Orange County Sales Falling, Prices to Follow

Sales volumes are way down, and home prices are about to follow.

Irvine Home Address … 17501 TEACHERS Ave Irvine, CA 92614

Resale Home Price …… $583,731

This is my life

And people try to shut me down

Put my music on

And those people don't make a sound

Down down down down down

Everybody falling down down down down down

And they falling

Space Cowboy — Falling Down

Prices are falling, and they are about to go negative year-over-year. If interest rates go up, the price decline may gain momentum and lead to a significant leg down in local prices.

Housing prices flat, sales sinking

JEFF COLLINS — Nov. 16, 2010

The housing market continued to struggle against fierce headwinds last month, losing ground in the face of tightfisted lenders and edgy buyers.

The median price of an Orange County home – or price at the midpoint of all sales – fell to $438,000 last month, housing tracker MDA DataQuick reported Tuesday.

That's the lowest since April and up just 0.3 of a percentage point (or $1,500) from the October 2009 median.

Next month, we will likely see a year-over-year decrease in the median home price. The double dip will be official. The next milestone will be breaking below the false bottom put in during 2009.

Meanwhile, sagging sales stretched into their fourth month, with 2,298 Orange County homes trading hands in October.

That's 9 percent fewer than in September and 17.9 percent below the October 2009 tally.

While sales typically drop from September to October, last month was the second-slowest for an October since DataQuick began tracking home sales in 1988. It also was nearly 36 percent below the average of around 3,600 housing deals in a typical October.

I keep repeating it because the bulls do not get it: sales volumes are way, way down. The only people who believe sales are strong are those getting their information from the Irvine Company marketing team. For every 3 sales that ordinarily occurs in October, only 2 happened last month.

The market appeared to be on fire during the first half of the year. But industry insiders now fret that state and federal tax breaks failed to ignite a stronger, longer-lasting recovery after ending in the second half.

"A lot of us were disappointed that the wind that would be in our sails just faded," observed Jeff Culbertson, executive vice president for Coldwell Banker's Southwestern U.S. region, which includes Orange County.

"We're not in a bad market," Culbertson added. "But we're not in a good market."

Used house salesmen never give up. They won't admit the obvious: the market is very weak and prices are too high. The reason realtors are not trusted is obvious. They lie. They ignore the obvious. The candy coat a turd and expect buyers to eat it.

Although October was the 14th consecutive month of year-over-year price increases, the gain was the smallest of a streak dating to September 2009.

Last month's median price also fell $12,000 from the 2010 high of $450,000 reached in May and July. That means that all the price gains of the past year have virtually evaporated.

At $280,000, the median price of an O.C. condo fell 11.7 percent from last year's levels;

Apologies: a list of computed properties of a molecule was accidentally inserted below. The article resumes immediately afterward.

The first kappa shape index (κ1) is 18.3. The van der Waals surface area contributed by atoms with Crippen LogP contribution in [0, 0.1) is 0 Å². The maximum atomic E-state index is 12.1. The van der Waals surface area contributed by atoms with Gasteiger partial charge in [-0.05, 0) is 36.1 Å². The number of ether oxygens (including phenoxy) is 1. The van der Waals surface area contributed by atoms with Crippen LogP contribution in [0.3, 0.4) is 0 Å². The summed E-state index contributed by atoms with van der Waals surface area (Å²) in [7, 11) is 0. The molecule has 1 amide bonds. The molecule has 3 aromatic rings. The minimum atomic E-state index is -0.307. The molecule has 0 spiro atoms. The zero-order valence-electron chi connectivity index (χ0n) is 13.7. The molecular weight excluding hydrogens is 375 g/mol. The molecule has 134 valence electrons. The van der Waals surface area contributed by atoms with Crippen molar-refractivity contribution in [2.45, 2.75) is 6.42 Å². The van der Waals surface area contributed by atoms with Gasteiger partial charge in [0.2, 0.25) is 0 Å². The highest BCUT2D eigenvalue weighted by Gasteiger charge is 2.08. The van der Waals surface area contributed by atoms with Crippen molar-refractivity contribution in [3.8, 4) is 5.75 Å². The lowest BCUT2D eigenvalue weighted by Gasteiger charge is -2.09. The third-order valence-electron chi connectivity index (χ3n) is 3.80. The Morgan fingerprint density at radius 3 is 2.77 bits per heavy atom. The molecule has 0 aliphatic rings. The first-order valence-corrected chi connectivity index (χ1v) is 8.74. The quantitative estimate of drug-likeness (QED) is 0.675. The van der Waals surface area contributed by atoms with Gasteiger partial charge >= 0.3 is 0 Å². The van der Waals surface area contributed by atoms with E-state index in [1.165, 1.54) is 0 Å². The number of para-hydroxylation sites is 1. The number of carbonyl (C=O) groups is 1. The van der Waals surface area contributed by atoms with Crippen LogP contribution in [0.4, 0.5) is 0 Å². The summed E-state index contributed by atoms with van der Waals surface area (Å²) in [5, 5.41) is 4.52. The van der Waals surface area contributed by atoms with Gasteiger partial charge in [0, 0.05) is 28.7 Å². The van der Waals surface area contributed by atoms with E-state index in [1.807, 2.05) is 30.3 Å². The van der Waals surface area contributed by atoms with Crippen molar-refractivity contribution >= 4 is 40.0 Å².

How do you get a move-up market while condos continue to implode? You don't.

the median price of a newly built home decreased 1.1 percent.

I thought the Irvine Company was increasing prices and building even more homes. That isn't what the statistics are saying.

"Things have slowed down and agents are starting to get worried," said Irvine top-producer Mac Mackenzie. "I think buyer confidence has been reduced, and people are having trouble getting (their loans) approved."

"We're not seeing any move-up buyers," added Harry Solomon, managing owner of Nova Real Estate Services in Laguna Hills. "If you can't sell the little condo because you're upside-down, you're certainly not going to buy something else. … If you don't have the equity to move up, people are going to renting."

Agents noted also that home sales at the high end of the housing market, which appeared on the verge of taking off, stalled recently.

In whose fantasy was the high end on the verge of taking off? The high end awaits its comeuppance. Prices will fall very hard at the high end when they get around to booting out the squatters.

For example, sales of $650,000 or more accounted for 30.4 percent of all home sales in July. Last month, they accounted for 27.6 percent of all deals.

"Once we get over (an asking price of) $1.5 million, it seems like it's quiet in the marketplace," said Newport Beach luxury home sales agent Steve High.

That's because nobody can afford those prices with their real incomes. Prices only got over $1.5M because we underwrote stupid loans at those price levels. Now nothing but air supports those prices. (see How to Lose $2,650,000 in Irvine Real Estate)

High noted that despite some of the lowest interest rates in history, buyers still are having a hard time qualifying – especially those seeking to get so-called "jumbo" loans of around $730,000 or more.

"You keep hearing about these low interest rates, but we still have a huge challenge in people qualifying for loans," High said.

Without liar loans, people have to qualify based on their income. And contrary to the popular fantasy of OC posers, there are not enough high wage earners in Orange County to support all the houses at those price points.